Fordham Combats Increasing College Obesity


Lowenstein Cafe serves students a variety of foods, including healthier options. (Ali Watts/The Observer)

Published: October 11, 2007

FCLC—Binges and benders are terms usually associated with the more deplorable aspects of college life. Alcohol and drugs notwithstanding, these terms also apply to what experts deem an increasingly great concern for college students: overeating.

Three out of every ten students are classified as obese, according to the American College Health Association. In the face of this, Fordham has taken measures—both inside the cafeteria and out—to combat the obesity epidemic head on.

“I think [the cafeteria] offers an excellent assortment of foods, including fruits and vegetables,” said Robert Torado, assistant director of Student Health Services at Fordham. He also stated that the portion sizes in the cafeteria look healthy. “It seems like it’s easier for students to choose their portion size,” he continued.

The average teen now weighs approximately fifteen pounds more than he or she did in the 1960s, according to a study by the North American Association for the Study of Obesity, USA Today reported.

Nutritionists blame increasingly large portions of snacks and their availability to college students via the campus cafeteria. The average student gains about 10 pounds between the start of freshman year and the end of sophomore year, reports the Journal of American College Health.

Portions, both in the college cafeteria and off-campus, have drastically expanded. For example, the average hamburger weighed 1.6 ounces in the 1950s. In 2003, the average hamburger weighed up to eight ounces, according to

So how does Fordham decide what ends up on our plates? Brian Poteat, general manager of Fordham’s Hospitality Services stated that “the executive chef on each campus chooses from the Sodexho base menu.” The chef then works with a “registered dietician” to ensure that nutritionally-sound meals are being offered, he said.

Torado claimed that students at Fordham actually appear healthier than those in the other city colleges where he has worked.  “Students here seem to eat healthily, and I have not seen the level of obesity at Fordham that I have seen elsewhere.”

Torado contributes the lower levels of obesity at Fordham, at least partially, to the health center’s resources.  “We have a nutritionist available for the students—she helps them devise plans to eat more healthily. If a student comes in for another health problem, for example a sore throat, and they are also obese, besides the presenting problem we will discuss their weight with them, explore their family history, give them information, and possibly refer them to the nutritionist,” Torado said.

“A few of my friends from other colleges have definitely gained weight,” Callie Fisher, FCLC ’10, stated. “At Lincoln Center I feel like we’re not as prone to gain weight because we walk a lot and our system of payment in the cafeteria makes it harder to overload on food as opposed to the way it is at other campuses.”  Fisher does, however, acknowledge the possibility for weight gain:  “New York has the best pizza ever! And the food in the cafeteria doesn’t seem particularly healthy.”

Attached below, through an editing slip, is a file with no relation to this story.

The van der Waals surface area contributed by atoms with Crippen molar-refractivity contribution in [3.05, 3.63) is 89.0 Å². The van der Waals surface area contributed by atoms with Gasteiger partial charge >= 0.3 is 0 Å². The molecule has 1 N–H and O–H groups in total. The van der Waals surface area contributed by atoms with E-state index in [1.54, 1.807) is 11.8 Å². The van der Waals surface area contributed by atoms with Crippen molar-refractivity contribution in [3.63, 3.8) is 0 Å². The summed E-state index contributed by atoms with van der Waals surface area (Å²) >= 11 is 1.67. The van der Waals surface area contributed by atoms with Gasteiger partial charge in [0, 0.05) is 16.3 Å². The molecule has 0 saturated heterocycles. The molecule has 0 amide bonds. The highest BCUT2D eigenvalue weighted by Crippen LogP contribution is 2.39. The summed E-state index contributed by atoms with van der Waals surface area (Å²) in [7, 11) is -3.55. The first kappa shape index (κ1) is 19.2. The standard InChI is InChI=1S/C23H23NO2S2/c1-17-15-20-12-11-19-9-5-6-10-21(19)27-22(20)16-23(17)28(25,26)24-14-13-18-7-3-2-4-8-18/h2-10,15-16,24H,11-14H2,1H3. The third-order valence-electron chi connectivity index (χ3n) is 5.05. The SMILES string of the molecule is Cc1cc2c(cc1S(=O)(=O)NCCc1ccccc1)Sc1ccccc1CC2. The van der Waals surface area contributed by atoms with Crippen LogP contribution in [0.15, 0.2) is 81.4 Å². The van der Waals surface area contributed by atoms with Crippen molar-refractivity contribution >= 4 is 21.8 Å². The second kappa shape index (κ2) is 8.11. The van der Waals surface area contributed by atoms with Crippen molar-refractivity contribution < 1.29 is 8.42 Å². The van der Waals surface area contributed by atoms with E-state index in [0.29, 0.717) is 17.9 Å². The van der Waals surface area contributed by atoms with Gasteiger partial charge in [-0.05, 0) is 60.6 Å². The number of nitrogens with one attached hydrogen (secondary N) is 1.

Fisher may have a point about the New York pizza, but, at least according to Sodexho, the cafeteria has been making a considerable effort to cook more healthily. Poteat stated that Sodexho was the first company in the campus dining industry to begin using “zero trans fat oils” in all food preparation.

“At home a lot of people tend to sit down and eat dinner with their families—that’s more portion-controlled, and home-cooked meals are more nutritionally-balanced,” Janine Repka, FCLC ’10, voiced.  “At school it’s tempting to just eat chicken fingers and fries. Also, those unhealthier options are less expensive than a salad—so, because of that, college students are likely to opt for something that’s not as healthy because it’s cheaper.”

Being overweight can affect more than just a student’s physical health. Mental health often suffers, as well.  “Weight and [resulting] self-esteem issues can affect a student’s ability to perform to his or her highest capacity in college,” said Maya Vaknin, supervising psychologist of Fordham Counseling and Psychological Health Services.

Vaknin, however, said that the counseling center advises more students who are underweight and suffering from anorexia or bulimia than they do students who are overweight.  “It is important to remember that from a mental health perspective, it is not actually a person’s weight that impacts their life, but their feelings about their weight. In other words, a person could be ‘overweight’ and feel great about themselves and be psychologically quite healthy, while a person of average weight could feel bad about his or her body image,” she stated.

Fordham intends to provide students with enough resources to be proactive about staying healthy. Poteat said that Food Services will offer “healthy cooking classes” next semester, so students “can learn proper cooking preparation and techniques for healthy meals.” In addition to this, students can access nutrition facts for all cafeteria meals by logging onto or

“Stroke, heart attack, and diabetes are all some of the leading causes of death,” Torado said.  All of these ailments are caused or worsened by obesity.

“Students should always think about their future,” he continued. “What they do to their bodies now will be reflected in their health years later.”